by Ilan Oshri and Julia Kotlarsky

How COVID-19 is disrupting the food supply chain in New Zealand

Mar 24, 2020
IT LeadershipSupply Chain Management Software

A change in both mindset and process can ease the supply system both now and in the future

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Since February 28 — the day the first COVID-19 case was reported in New Zealand — supermarkets have been struggling to cope with panic buying. Initially many of us have been amused to witness the disappearance of toilet papers from supermarkets’ shelves. However, as the number of COVID-19 cases has gone up, it has become more and more challenging for supermarkets to restock goods and refill the shelves with basic goods such as flour, pasta and rice.

We keep hearing from supermarkets and the government the same message: no need to stock up food, there is plenty of food in New Zealand. One supermarket manager said that in the last couple of weeks, shoppers in New Zealand bought enough food for 10 million Kiwis. Another one said that Kiwis should calm down as the nation coped well with World War II, earthquakes and volcano eruptions, so we should be fine fighting COVID-19.

But panic shopping and inability to cope with it by supermarkets and the food supply chain is happening not just in New Zealand. Similar reports have been in the media about the USA and the UK where supermarkets ran out of basic products, failed to meet delivery service commitments and on a few occasions online food delivery services have closed down, unable to meet the demand. This is very worrying for New Zealand, and it is not completely clear what is the source of the current mismatch between the extreme demand with what should have been a business contingency supply.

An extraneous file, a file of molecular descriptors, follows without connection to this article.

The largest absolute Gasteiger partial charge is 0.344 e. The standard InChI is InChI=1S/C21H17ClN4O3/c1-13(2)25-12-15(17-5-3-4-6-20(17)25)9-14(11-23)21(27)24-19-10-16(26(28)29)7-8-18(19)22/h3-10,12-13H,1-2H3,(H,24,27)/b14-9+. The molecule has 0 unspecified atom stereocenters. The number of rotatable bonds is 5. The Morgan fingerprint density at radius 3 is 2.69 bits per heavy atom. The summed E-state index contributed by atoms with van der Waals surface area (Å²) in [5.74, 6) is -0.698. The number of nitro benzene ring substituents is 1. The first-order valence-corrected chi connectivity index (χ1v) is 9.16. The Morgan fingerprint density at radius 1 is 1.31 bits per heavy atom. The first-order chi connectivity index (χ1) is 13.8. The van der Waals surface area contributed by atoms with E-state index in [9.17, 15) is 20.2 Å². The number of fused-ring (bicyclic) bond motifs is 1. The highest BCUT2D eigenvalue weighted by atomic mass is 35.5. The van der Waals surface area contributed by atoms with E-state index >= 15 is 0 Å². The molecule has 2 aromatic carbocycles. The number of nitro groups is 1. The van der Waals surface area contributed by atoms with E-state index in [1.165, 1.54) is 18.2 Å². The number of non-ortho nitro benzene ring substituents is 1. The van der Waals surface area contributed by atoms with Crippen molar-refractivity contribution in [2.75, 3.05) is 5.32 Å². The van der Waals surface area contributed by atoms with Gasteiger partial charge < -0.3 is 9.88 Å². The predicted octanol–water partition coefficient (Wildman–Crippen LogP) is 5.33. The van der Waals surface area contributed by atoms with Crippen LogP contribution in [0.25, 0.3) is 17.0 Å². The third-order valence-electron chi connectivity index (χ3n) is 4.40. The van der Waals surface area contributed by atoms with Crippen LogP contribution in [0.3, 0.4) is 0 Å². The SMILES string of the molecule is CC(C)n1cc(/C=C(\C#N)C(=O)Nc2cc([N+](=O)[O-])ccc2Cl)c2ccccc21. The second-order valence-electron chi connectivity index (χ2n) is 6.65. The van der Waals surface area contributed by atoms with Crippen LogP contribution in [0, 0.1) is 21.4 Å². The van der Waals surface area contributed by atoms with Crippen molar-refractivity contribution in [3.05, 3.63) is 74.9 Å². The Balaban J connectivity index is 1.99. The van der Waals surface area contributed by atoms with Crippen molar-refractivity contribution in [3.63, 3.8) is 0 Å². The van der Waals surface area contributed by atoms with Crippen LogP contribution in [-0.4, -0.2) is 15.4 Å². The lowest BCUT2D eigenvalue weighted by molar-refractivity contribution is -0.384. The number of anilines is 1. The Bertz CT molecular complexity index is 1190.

The factors at play in New Zealand’s food supply chain

To try and understand the source of the current mismatch, we need to consider multiple factors that are currently in play in the context of New Zealand. These include the behavior of people in a crisis, the flexibility of supply chains and a black swan event. (Black swan events are characterized by their extreme rarity, their severe impact, and the widespread insistence they were obvious in hindsight.)

It is easy to blame the people for panic buying, but you will only get half of the story. People need a minimum degree of certainty and clarity about the future to behave in a rational way.

Comparing the unfolding events of COVID-19 to New Zealand’s ability to cope with earthquakes and volcano eruptions is not helpful. Most natural disasters are localized, short, around an epicentre, and tend to affect a relatively small community. In most natural disasters, impacted parties can make a quick assessment of the damage and estimate what the future would look like in terms of whether there will be access to food, water and basic services (in most cases there will be).

COVID-19 presents a completely different challenge for the people of New Zealand. Being a black swan, it is an unfolding event with high degree of uncertainty with regard to the actual impact on our daily life and ability to consume and maintain a similar routine while we are in a lockdown.

What people are looking for is to improve the level of certainty they have over their life by ensuring that they have food and basic products. Seeing empty shelves in the supermarket does not provide this assurance, hence the ongoing panic shopping behaviour. People are also exposed to stories and photos from other countries where supermarkets have struggled to keep up with demand, and that further stimulated anxiety among New Zealanders. Anxiety is understandable in times of uncertainty, and no reassuring message by the government or supermarkets will ease people’s concerns.